The conclusions of the General Attorney of the European Court of Justice were announced on the morning of Tuesday, September 10th 2019, and represent a blow to both the Spanish banks and to the Supreme Court’s ruling of December 14th, 2017, that stated that mere reference to the index did not imply a lack of transparency.
Their conclusions, although not binding, mark the path to be followed by the EUCJ in its sentence that is expected by the end of this year 2019. And could mean that Spanish banks will end up paying out billions of Euros in compensation to up to 400,000 affected mortgage customers in Spain.
The General Attorney of the EU Court of Justice (EUCJ), Maciej Szpunar inferred that IRPH is not excluded from the scope of the European Directive on abusive clauses and that, therefore, it can be judicially controlled, as happened with the ground clauses.
The judges will now investigate whether the banks that sold mortgage loans referenced to this index met the transparency requirements.
If the clause is found and declared abusive, the banks will have to return the money overcharged to their customers.
If the EUCJ fails to rule in accordance with the Spanish General Attorney the blow to the Spanish banking system is estimated at billions of euros.
Average claim per mortgage is around 20.000 euros.
IRPH: Any solution previous to the Decision of the CJEU?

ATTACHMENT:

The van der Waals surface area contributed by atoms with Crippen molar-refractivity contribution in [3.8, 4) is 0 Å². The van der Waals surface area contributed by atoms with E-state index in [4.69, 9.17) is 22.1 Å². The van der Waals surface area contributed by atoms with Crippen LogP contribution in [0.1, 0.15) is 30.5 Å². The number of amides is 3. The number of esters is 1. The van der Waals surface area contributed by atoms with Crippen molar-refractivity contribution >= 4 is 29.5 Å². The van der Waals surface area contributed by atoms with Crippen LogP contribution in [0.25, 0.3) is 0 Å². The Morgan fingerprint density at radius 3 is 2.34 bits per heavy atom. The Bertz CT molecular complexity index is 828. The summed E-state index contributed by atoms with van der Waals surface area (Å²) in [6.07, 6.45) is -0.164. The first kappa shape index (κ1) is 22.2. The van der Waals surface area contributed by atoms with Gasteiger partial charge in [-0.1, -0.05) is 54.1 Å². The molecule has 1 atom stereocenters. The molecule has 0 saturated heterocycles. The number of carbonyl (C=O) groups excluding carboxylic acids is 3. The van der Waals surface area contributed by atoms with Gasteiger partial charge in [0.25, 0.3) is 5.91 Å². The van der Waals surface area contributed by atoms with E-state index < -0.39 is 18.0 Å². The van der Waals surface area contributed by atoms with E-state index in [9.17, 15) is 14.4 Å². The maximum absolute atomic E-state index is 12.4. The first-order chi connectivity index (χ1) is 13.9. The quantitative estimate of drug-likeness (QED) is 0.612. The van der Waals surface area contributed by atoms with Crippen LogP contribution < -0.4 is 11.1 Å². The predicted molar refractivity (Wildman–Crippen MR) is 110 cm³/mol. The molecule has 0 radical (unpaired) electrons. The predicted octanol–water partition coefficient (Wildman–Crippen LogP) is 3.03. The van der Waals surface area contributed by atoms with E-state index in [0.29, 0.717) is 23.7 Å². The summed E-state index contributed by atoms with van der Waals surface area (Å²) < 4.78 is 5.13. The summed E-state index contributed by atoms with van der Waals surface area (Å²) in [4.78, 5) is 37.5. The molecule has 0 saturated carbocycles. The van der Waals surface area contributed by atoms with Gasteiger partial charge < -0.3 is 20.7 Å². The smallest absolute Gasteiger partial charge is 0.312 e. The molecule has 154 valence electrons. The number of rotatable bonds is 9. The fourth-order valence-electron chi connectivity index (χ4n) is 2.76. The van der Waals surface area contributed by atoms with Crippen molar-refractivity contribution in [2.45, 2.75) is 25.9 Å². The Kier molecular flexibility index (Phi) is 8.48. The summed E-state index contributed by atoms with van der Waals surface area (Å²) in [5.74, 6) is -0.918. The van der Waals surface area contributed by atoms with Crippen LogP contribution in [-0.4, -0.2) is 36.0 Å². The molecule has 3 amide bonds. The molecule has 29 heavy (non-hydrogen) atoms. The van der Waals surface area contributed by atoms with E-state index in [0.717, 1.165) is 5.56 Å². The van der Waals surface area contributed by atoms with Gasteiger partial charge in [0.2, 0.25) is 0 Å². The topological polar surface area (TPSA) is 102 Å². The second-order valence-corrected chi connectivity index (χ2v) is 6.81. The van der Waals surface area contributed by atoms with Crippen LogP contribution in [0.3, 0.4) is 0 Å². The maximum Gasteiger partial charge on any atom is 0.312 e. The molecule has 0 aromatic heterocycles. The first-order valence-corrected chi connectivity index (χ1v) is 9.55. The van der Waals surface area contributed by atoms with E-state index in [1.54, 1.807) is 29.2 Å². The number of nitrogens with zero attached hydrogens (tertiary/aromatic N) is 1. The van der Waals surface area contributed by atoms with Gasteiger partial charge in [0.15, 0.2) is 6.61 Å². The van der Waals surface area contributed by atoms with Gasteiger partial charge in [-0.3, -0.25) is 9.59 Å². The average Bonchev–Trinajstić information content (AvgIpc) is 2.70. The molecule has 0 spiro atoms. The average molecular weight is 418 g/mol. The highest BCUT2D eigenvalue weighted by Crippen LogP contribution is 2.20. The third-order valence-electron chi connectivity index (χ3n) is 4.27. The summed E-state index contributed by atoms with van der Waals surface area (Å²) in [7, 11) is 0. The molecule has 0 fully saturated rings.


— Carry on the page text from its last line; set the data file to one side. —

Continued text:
The conclusions of Maciej Szpunar, General Counsel of the Court of Justice of the European Union, on the abusive application of the IRPH clause, will be announced after September 10th 2019.
Once the wording of the Judgment is known, the appropriate judicial actions may be initiated.
In the meantime, those who have a mortgage linked to this reference can replace it with the Euribor to pay less each month without the need to file a lawsuit.
There are three options to switching to a Euribor mortgage:
1. An agreement with the original bank modifying the initial mortgage deed:
The content of the mortgage agreement will reflect a change in the reference index of the interest rate from IRPH to EURIBOR. This option can result in savings of up to 1,200 euros per year.
However, the bank can refuse and if it accepts, it will ask for something in return: increase the linkage, increase the differential, as examples.
These types of operations usually have an associated commission of between 0.1% and 1% of the outstanding capital, plus the notary, registry, mortgage management fees, etc.
2. Transfer the mortgage to another bank that agrees to apply a different type of interest (fixed or referenced to Euribor).
Your existing mortgage provider will have 15 days to match or exceed the offer and you are required to accept the counteroffer.
Associated commission is approximately 0.5% of the outstanding capital (or 0.25% if the contract is more than five years old), plus Notary, Registry and Mortgage management agency fees.
3. The signing of a new mortgage, fixed or referenced to the Euribor to cancel the current mortgage loan.
This option is more expensive as the cancellation of the original mortgage loan has its own costs.
In any of these three cases above: if the EUCJ ends up considering the application of this index abusive, you will maintain the right to demand that the bank refund you the extra charge.
In the case of reaching an agreement with your own bank, you must be careful of not signing any agreement regarding the IRPH index.
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